Suddenly a loud explosion tore through the morning air, followed by a commotion among the C Company vehicles behind us. Then Swazi’s voice broke radio silence, which was supposed to be in force until the attack.
“Fokken landmine. I have just cleaned my rifle; now it’s all messed up again.”
Swazi’s Buffel had hit a landmine as it moved out on our tracks. The two recce wing vehicles must have missed it by millimetres as we passed a few minutes before. Although stunned and full of dust, Swazi and his fellow passengers had not been injured. They collected their kit and moved away from the vehicle to shelter nearby, while everyone else debussed and moved into all-round defence while the damage was assessed.
Since the vehicle had been moving into its position in the convoy at a walking pace, it had not been overturned by the powerful mine. The front left wheelbase had been ripped off, but other than that there was little damage. With a little time and innovation the “tiffies” (mechanics) could get it running again. By now everyone was thinking about the minefield on the map we had found the previous day. Captain Gunther voiced his concern over the radio, asking the OC whether he wasn’t worried about the possibility of more mines. But our combat group commander had his mind on the forthcoming attack and was adamant that we move on.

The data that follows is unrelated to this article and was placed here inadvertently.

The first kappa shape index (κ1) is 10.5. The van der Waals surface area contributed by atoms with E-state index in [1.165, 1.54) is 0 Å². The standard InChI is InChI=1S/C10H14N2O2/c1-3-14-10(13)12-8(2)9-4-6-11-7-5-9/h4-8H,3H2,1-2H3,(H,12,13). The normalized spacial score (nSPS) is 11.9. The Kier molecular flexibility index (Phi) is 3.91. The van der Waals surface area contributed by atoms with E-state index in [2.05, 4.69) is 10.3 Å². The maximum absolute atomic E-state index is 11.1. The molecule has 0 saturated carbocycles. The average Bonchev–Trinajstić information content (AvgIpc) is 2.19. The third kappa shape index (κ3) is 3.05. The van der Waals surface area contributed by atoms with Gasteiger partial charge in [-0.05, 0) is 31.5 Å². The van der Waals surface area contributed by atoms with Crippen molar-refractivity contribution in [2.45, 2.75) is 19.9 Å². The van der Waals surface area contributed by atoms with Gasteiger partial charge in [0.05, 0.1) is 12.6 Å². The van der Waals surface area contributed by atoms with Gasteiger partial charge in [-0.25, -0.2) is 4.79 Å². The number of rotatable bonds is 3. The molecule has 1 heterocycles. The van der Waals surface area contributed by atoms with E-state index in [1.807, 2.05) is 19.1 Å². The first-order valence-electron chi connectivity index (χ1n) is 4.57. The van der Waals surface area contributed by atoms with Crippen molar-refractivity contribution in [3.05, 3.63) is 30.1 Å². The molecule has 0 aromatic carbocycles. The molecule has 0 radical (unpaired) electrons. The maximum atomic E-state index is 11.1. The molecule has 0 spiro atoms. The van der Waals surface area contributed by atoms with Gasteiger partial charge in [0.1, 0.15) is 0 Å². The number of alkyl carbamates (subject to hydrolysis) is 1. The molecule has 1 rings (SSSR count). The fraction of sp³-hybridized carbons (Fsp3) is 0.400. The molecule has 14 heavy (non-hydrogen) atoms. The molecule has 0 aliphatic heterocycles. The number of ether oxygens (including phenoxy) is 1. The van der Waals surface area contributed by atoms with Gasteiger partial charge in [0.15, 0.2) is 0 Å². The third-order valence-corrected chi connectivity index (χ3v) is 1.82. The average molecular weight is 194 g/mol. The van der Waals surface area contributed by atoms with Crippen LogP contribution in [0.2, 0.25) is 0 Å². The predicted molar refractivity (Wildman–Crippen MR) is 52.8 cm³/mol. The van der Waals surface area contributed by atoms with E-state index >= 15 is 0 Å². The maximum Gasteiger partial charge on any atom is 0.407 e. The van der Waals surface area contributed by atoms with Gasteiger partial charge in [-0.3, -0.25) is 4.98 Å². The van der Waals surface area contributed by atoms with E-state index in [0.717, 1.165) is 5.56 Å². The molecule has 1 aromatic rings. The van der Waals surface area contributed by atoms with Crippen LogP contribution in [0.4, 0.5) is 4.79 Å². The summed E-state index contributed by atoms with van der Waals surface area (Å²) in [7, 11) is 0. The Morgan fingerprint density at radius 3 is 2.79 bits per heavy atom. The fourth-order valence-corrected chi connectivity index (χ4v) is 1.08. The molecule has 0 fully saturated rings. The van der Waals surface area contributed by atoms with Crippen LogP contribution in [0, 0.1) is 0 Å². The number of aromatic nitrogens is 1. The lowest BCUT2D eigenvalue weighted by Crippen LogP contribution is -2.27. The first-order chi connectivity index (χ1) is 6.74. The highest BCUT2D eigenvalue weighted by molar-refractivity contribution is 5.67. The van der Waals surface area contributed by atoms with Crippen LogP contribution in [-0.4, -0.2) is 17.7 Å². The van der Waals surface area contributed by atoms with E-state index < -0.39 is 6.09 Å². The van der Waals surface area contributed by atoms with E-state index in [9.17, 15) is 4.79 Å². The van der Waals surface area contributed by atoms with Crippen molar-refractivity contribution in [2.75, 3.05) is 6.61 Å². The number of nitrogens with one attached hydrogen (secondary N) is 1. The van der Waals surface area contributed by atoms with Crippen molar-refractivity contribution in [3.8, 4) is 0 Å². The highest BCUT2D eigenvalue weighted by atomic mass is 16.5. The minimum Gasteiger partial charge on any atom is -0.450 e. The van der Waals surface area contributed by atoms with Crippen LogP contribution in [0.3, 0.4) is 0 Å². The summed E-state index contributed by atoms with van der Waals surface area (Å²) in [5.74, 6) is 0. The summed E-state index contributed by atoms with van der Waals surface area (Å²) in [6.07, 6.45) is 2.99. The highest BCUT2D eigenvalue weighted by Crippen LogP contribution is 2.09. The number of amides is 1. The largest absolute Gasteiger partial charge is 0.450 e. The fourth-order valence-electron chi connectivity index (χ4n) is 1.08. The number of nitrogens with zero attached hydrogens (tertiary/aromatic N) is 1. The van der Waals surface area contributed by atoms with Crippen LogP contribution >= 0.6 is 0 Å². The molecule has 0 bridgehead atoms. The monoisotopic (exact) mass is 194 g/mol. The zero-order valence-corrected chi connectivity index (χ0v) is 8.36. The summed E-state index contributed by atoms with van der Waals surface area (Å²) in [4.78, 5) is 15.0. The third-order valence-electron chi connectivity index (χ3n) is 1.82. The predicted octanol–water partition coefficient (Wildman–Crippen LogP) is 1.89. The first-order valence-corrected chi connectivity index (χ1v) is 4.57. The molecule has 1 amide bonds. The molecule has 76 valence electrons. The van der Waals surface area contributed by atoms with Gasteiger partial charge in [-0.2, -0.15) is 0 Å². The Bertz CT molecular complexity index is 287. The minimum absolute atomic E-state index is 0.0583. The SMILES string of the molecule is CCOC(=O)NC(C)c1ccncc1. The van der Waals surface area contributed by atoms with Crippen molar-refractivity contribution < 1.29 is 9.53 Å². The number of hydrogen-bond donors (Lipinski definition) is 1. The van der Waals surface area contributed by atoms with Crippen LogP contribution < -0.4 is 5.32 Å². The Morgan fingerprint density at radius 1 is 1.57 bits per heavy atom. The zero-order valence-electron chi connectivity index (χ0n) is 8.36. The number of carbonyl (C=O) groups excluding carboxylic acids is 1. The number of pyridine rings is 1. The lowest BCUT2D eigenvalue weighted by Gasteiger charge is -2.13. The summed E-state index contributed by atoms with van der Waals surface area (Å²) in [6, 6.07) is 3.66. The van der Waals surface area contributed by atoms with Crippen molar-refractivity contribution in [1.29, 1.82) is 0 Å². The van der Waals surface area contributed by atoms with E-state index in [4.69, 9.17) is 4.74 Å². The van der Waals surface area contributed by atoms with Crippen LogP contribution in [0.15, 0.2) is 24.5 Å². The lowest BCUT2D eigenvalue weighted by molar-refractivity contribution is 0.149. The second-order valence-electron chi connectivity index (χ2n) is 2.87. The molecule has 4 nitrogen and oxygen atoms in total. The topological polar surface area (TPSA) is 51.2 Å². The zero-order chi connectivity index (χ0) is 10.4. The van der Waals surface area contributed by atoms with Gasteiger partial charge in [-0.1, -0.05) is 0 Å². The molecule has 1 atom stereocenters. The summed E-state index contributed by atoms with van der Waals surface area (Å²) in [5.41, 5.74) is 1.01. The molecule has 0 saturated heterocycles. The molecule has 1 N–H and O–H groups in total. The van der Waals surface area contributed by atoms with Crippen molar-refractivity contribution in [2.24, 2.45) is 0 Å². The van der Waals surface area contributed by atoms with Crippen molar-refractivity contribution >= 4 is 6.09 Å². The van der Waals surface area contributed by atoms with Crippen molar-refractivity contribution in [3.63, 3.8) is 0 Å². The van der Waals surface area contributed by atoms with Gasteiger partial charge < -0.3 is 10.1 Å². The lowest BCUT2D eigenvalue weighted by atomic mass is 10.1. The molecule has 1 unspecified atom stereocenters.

“Radio silence from now on!” he ordered over the VHF network. “No word until we hit contact. I don’t want the enemy to sit and wait for us.”
The damaged vehicle was left with a protection element until after the attack, so Swazi and his team of rattled and dusty men got onto the next C Company vehicle in the convoy.
It was daylight by the time we moved out again, the recce wing vehicles leading and Swazi trailing. I watched as Swazi and his team moved out across the omuramba, almost hesitantly, past the stricken Buffel. I was still looking when the next landmine went off. A massive dust cloud engulfed the Buffel, which was blasted onto its side this time. It all happened as if in slow motion. Fortunately everyone was ready and strapped in, and, once again, there were no injuries.
When the OC’s voice came over the radio, he made his announcement in a calm and collected voice: “Stop! All stations, stop. We are in the middle of a minefield…”
But by now Swazi was fuming. He refused to get out of the overturned vehicle until the engineers had cleared the whole area, and by the sound of it he could have killed an entire SWAPO detachment barehanded. Later, it transpired that while Swazi waited for the damage to the first vehicle to be assessed and a decision made regarding the attack, he sat under a tree and meticulously cleaned his rifle. By this time he didn’t need a radio to convey his disgust to everyone in the combat group – or any enemy who might have been listening in.